Jumpers Knee: It’s Okay to Train through Pain If… [Checklist]

If you had patellar tendonitis for a while,
you know that ignoring pain doesn’t work, but the question is, what do you do if you
feel pain during your training or maybe even during rehab. I’m Martin Koban, author of Beating Patellar
Tendonitis, and in this video, I want talk to you about when it’s okay to push through
pain and when you should back off. You’re trying to get rid of patellar tendonitis,
but because some pain is always there, you’re not sure how hard to push yourself during
your workouts. You don’t want to cause a setback. I had this problem back when I had patellar
tendonitis and many people in my courses actually share similar stories. If this applies to you, you’re definitely
not alone. In a perfect world, we’d never train through
pain, but let’s be honest here, with tendonitis, that’s just not possible and even academic
research found that pain during tendonitis rehab is common. Sometimes you can’t avoid pain, but to protect
your knees, you need to know when it’s safe to train through it and when not. I came up with this 3-point checklist to help
you decide. Question 1: Is it unfamiliar pain? Of the people I work with, everyone describes
their pain a little bit differently. You know what your tendonitis feels like,
so you will know if what you’re experiencing during training is a new or more intense type
of pain. Maybe it’s a new injury, let’s hope not, or
maybe your knee has become irritated, but either way, it’s not safe to push through
this new type of pain. If the new pain doesn’t go away again, you
need to see a doctor about it. Question 2: Is your knee is irritated? Here’s what I mean by that. Tendonitis has two different states of pain. You can have more of a low-level constant
pain that doesn’t flare-up even with moderate or hard activity or you can have a higher
variation of pain levels and a tendon that flares up easily, even with light activity. Don’t train through pain if you’re in this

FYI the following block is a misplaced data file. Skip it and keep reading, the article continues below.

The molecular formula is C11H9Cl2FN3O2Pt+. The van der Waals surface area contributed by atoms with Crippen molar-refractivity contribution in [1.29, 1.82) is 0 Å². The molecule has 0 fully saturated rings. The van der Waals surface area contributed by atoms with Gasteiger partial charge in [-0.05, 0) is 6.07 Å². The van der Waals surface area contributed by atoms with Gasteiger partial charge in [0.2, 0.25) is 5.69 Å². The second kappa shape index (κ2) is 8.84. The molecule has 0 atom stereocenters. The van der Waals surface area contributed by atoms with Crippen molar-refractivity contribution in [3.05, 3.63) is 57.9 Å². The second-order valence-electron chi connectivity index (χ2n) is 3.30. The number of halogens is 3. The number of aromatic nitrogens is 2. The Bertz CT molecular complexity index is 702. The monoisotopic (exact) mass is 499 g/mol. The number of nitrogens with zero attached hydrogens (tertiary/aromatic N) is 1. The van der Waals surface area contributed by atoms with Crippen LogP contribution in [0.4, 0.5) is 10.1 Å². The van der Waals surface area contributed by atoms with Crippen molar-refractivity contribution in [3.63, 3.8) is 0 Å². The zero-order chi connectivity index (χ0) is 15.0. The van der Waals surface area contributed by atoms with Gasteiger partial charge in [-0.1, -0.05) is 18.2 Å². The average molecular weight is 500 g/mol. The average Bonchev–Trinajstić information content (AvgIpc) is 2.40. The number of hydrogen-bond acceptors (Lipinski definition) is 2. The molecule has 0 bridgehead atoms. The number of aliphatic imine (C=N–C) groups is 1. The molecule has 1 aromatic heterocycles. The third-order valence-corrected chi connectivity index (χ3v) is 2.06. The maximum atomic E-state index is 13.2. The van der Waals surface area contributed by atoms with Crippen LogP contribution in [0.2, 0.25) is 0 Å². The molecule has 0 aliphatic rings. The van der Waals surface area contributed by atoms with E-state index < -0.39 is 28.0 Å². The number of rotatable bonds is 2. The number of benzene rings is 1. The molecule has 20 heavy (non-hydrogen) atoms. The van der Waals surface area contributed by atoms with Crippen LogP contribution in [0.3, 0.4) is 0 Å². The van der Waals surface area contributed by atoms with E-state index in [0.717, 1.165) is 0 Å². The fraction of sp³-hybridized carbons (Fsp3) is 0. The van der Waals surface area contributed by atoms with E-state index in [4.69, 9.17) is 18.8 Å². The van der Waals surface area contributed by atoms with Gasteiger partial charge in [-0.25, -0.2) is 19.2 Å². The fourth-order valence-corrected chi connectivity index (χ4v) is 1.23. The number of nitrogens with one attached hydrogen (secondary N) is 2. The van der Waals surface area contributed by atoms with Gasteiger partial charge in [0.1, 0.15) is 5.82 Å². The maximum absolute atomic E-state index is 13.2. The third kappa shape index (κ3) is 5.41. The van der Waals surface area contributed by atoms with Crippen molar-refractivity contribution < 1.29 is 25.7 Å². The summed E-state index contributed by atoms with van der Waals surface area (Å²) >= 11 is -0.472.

second state. Expert tendonitis clinician Dr. Peter Malliaras
points out that in his experience, once irritated, a tendon can stay irritated for weeks, and
that tells you how important it is to avoid this state of irritation to begin with and
using this checklist can help you with that. Question 3: Are you doing something unplanned? This question is actually even more important
than the other two. Let me explain why. I tell everyone I consult to write their workouts
and pain levels down, because that’s necessary for discovering exactly how fast you can increase
intensity of your workouts without risking setbacks. Tendons absolutely hate sudden changes in
training volume or intensity, so to beat tendonitis you need a training schedule that methodically
increases in intensity from week to week. Once you’ve found an exercise routine that
leads to a reduction in pain, you base all your future workouts on that progression speed,
because you know it works. It’s not safe to push through pain if you’re
deviating from what has worked for you in the past. Don’t get me wrong. I’m all for working towards a lofty training
goal, but in this situation, you want to be doing it in small ‘ and I admit it, boring
– increments that you know to be safe from your past experience. Jumping ahead is dangerous exactly because
it may lead to a setback costing you weeks and weeks of recovery time. Usually, this happens when people get too
ambitions in their training or maybe impatient with their rehab. For example, someone do 2 sets of 10 repetitions
in one rehab session and then tell himself, you know what, this is taking too long, I’m